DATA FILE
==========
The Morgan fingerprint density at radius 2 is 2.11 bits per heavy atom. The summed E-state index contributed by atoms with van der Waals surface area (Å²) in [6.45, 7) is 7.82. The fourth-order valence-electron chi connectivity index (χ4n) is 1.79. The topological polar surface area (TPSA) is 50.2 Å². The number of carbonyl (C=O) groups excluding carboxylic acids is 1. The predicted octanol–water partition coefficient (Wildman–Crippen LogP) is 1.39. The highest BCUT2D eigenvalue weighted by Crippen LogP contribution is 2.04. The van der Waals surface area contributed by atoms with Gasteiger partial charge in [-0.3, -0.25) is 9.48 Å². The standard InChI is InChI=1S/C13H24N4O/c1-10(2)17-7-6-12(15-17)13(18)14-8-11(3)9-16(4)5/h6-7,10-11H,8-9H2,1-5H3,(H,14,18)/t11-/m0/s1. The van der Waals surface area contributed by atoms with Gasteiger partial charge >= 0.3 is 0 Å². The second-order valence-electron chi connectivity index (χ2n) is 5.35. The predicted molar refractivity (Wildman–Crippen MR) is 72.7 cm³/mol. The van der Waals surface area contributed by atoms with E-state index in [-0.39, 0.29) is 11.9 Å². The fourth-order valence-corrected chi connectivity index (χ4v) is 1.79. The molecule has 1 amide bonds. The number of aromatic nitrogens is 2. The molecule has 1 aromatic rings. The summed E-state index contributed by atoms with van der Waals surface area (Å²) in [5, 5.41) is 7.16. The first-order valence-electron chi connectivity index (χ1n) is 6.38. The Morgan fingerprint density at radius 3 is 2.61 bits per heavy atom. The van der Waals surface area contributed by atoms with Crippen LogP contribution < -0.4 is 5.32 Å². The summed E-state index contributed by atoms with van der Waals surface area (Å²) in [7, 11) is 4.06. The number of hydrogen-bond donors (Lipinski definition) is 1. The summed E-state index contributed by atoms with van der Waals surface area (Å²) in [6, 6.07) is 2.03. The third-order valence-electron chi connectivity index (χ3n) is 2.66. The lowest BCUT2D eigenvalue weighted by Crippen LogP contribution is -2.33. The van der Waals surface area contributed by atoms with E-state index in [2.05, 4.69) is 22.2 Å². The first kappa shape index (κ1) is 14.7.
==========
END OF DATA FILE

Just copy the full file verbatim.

The Morgan fingerprint density at radius 2 is 2.11 bits per heavy atom. The summed E-state index contributed by atoms with van der Waals surface area (Å²) in [6.45, 7) is 7.82. The fourth-order valence-electron chi connectivity index (χ4n) is 1.79. The topological polar surface area (TPSA) is 50.2 Å². The number of carbonyl (C=O) groups excluding carboxylic acids is 1. The predicted octanol–water partition coefficient (Wildman–Crippen LogP) is 1.39. The highest BCUT2D eigenvalue weighted by Crippen LogP contribution is 2.04. The van der Waals surface area contributed by atoms with Gasteiger partial charge in [-0.3, -0.25) is 9.48 Å². The standard InChI is InChI=1S/C13H24N4O/c1-10(2)17-7-6-12(15-17)13(18)14-8-11(3)9-16(4)5/h6-7,10-11H,8-9H2,1-5H3,(H,14,18)/t11-/m0/s1. The van der Waals surface area contributed by atoms with Gasteiger partial charge >= 0.3 is 0 Å². The second-order valence-electron chi connectivity index (χ2n) is 5.35. The predicted molar refractivity (Wildman–Crippen MR) is 72.7 cm³/mol. The van der Waals surface area contributed by atoms with E-state index in [-0.39, 0.29) is 11.9 Å². The fourth-order valence-corrected chi connectivity index (χ4v) is 1.79. The molecule has 1 amide bonds. The number of aromatic nitrogens is 2. The molecule has 1 aromatic rings. The summed E-state index contributed by atoms with van der Waals surface area (Å²) in [5, 5.41) is 7.16. The first-order valence-electron chi connectivity index (χ1n) is 6.38. The Morgan fingerprint density at radius 3 is 2.61 bits per heavy atom. The van der Waals surface area contributed by atoms with Crippen LogP contribution < -0.4 is 5.32 Å². The summed E-state index contributed by atoms with van der Waals surface area (Å²) in [7, 11) is 4.06. The number of hydrogen-bond donors (Lipinski definition) is 1. The summed E-state index contributed by atoms with van der Waals surface area (Å²) in [6, 6.07) is 2.03. The third-order valence-electron chi connectivity index (χ3n) is 2.66. The lowest BCUT2D eigenvalue weighted by Crippen LogP contribution is -2.33. The van der Waals surface area contributed by atoms with E-state index in [2.05, 4.69) is 22.2 Å². The first kappa shape index (κ1) is 14.7.